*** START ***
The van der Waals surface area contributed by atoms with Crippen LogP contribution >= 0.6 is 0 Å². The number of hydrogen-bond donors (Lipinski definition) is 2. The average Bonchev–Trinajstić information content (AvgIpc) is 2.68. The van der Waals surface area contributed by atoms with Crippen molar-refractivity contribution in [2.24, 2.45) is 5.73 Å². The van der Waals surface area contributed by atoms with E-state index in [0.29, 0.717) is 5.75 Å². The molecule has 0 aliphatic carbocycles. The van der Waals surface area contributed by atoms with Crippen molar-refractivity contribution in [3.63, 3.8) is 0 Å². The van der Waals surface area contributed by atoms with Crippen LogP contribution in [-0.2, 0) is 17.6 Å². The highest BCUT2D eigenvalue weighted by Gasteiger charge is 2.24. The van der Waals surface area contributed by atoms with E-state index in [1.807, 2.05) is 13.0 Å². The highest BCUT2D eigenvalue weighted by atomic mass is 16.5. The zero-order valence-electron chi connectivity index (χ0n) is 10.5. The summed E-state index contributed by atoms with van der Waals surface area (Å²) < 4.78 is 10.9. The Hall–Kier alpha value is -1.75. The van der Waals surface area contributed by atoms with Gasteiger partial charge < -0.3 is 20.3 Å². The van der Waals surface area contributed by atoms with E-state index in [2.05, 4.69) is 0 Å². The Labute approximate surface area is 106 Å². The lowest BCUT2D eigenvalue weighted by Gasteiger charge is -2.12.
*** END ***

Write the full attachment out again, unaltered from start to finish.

The van der Waals surface area contributed by atoms with Crippen LogP contribution >= 0.6 is 0 Å². The number of hydrogen-bond donors (Lipinski definition) is 2. The average Bonchev–Trinajstić information content (AvgIpc) is 2.68. The van der Waals surface area contributed by atoms with Crippen molar-refractivity contribution in [2.24, 2.45) is 5.73 Å². The van der Waals surface area contributed by atoms with E-state index in [0.29, 0.717) is 5.75 Å². The molecule has 0 aliphatic carbocycles. The van der Waals surface area contributed by atoms with Crippen molar-refractivity contribution in [3.63, 3.8) is 0 Å². The van der Waals surface area contributed by atoms with Crippen LogP contribution in [-0.2, 0) is 17.6 Å². The highest BCUT2D eigenvalue weighted by Gasteiger charge is 2.24. The van der Waals surface area contributed by atoms with E-state index in [1.807, 2.05) is 13.0 Å². The highest BCUT2D eigenvalue weighted by atomic mass is 16.5. The zero-order valence-electron chi connectivity index (χ0n) is 10.5. The summed E-state index contributed by atoms with van der Waals surface area (Å²) < 4.78 is 10.9. The Hall–Kier alpha value is -1.75. The van der Waals surface area contributed by atoms with Gasteiger partial charge < -0.3 is 20.3 Å². The van der Waals surface area contributed by atoms with E-state index in [2.05, 4.69) is 0 Å². The Labute approximate surface area is 106 Å². The lowest BCUT2D eigenvalue weighted by Gasteiger charge is -2.12.